When you first start a business, one of the first, if not the first, things you will do is decide what legal structure you would like the business to be. This is a very important decision that might your business in the short and long-term. Here are the most common legal structures in Kentucky, with reasons why you might decide to choose that particular structure:
This is the most simple and easiest business to form, because the business and the business owner are one. Most people that operate a small business on the side are sole proprietors, weather they realize it or not. Sole proprietors are the least expensive and the least complicated. In the eyes of the public and of the law, the business owner and the business are the same. The implications are that your assets are a part of the business, so there is no protection if something legally happens to you (liability protection). There are no business registration documents that you have to file. All you have to do is be responsible for taxes on the Federal, State, and Local level. If you are going to be using a different business name other than your own personal name, you may need a DBA (Doing Business As), which can be bought for under $40 at the County Clerks office. This is an ideal structure if you are just starting out your business, do not deal with the general public very much, and do not have many personal assets that you want protected.
A partnership is very similar to a sole proprietorship, except that instead of 1 owner, there are multiple owners. The business and the owners are one in the same; there is not difference in the eyes of the public and the law. Because of this, there is not liability protection for a partnership. There are not any registration documents that you need to file to become a partnership, except for your Federal, State, and Local taxes you need to register for. I would recommend seeing your tax accountant to help you with your taxes. With a partnership, it is important to have a Partnership Agreement, which is a legally binding document that lists how decisions will be made, how profits will be shared, how a partner can get out, etc. I would recommend seeing a lawyer to help you draw up a Partnership Agreement.
A partnership can take many forms, so it is important to dictate the form of the partnership on the Partnership Agreement. For instance, you could have a General Partnership, where all owners divide the responsibility and profit/loss equally. There is a Limited Partnership, where some owners have limited rights, responsibilities, and liability protection. This form of a partnership is more complicated and may require formal legal documents to be filed. Lastly, there is a Joint Venture, which is like a General Partnership but only for a limited time. If the owners want to continue their venture after that allotted time, they will be recognized as a General Partnership. No matter what kind of partnership is formed, it is recommended that you see a lawyer to help you get set up legally.
There are many types of corporations, but they are all charted by the state when the business is headquartered. Corporations are considered a unique entity by law. That means the owners and the business are separated. The business has an identity and can be taxed, sued, enter into contractual agreements, etc. Instead of using the term owners, the people who own the business are called shareholders. These shareholders own either public or private stock of the business, and elect a Board of Directors to oversee policy and strategic decisions. If the shareholders (owners) die, the business lives on. Another person can purchase the shares of stock and become a shareholder in that person's place. Corporations are a very complicated business structure and must adhere to strict guidelines and legal requirements. A lawyer is a must have if you are thinking about creating an corporation.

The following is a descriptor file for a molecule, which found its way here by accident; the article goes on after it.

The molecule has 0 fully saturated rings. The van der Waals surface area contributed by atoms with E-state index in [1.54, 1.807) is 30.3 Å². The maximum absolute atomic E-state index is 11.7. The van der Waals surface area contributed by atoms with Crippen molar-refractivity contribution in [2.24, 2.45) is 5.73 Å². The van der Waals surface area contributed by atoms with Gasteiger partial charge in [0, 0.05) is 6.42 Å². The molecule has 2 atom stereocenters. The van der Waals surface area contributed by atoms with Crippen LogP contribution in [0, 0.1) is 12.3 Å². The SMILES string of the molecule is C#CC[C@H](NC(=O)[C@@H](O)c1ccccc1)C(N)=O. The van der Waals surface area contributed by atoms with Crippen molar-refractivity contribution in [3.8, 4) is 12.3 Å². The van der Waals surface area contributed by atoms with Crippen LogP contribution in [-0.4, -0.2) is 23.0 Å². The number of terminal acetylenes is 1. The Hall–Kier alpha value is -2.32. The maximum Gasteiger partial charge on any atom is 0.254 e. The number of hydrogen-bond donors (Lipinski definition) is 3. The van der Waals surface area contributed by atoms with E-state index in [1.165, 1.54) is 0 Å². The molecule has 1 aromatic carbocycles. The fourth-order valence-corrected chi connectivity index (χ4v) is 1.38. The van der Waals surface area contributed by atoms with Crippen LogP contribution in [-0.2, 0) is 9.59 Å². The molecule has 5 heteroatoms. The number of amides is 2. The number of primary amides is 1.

Limited Liability Company/Partnership (LLC/LLP)
Like the simplicity of the sole proprietorship but hate how it doesn't have liability protection like a corporation? Well, you are in luck because the LLC is a business structure designed to provide benefits of other structures. The LLC is owned by members or managers, which can be 1 person or multiple people. The members of the LLC make strategic decisions for the company and they have to renew their LLC every year with the state. An LLC gives members liability protection, so their personal assets are protected. BUT taxes are still flowed down to the individual. If you are a single member LLC, your assets are protected, but your taxes will flow down to you personally. This means you are responsibility for paying your tax bracket, as well as the self-employment tax the Federal Government requires. The LLC can choose to elect to be taxed as a corporation, which is called a S-Corporation. Talk with your tax accountant to see if you would benefit from having your LLC elected to be taxed as a S-Corp.
To help you decide what legal structure is best for you, you really need to know your company vision and mission. Here are a few things you need to consider in helping you decide what legal structure is best for you:
- Your vision for the future of the company and its' size.
- The business' vulnerability to lawsuits.
- Expected sales revenue, profit, and loss of the business.
- The level of control you wish to have.
- The value of your personal assets.
- The amount of time spent dealing with the public.
As with all the advice on this site, I encourage you to speak to an account or lawyer about legal or financial matters before you make a decision. There is not worse thing in business than making an uninformed, bad decision. Spending time thinking about legal structures, because it will have an impact on your business and your plan for future growth.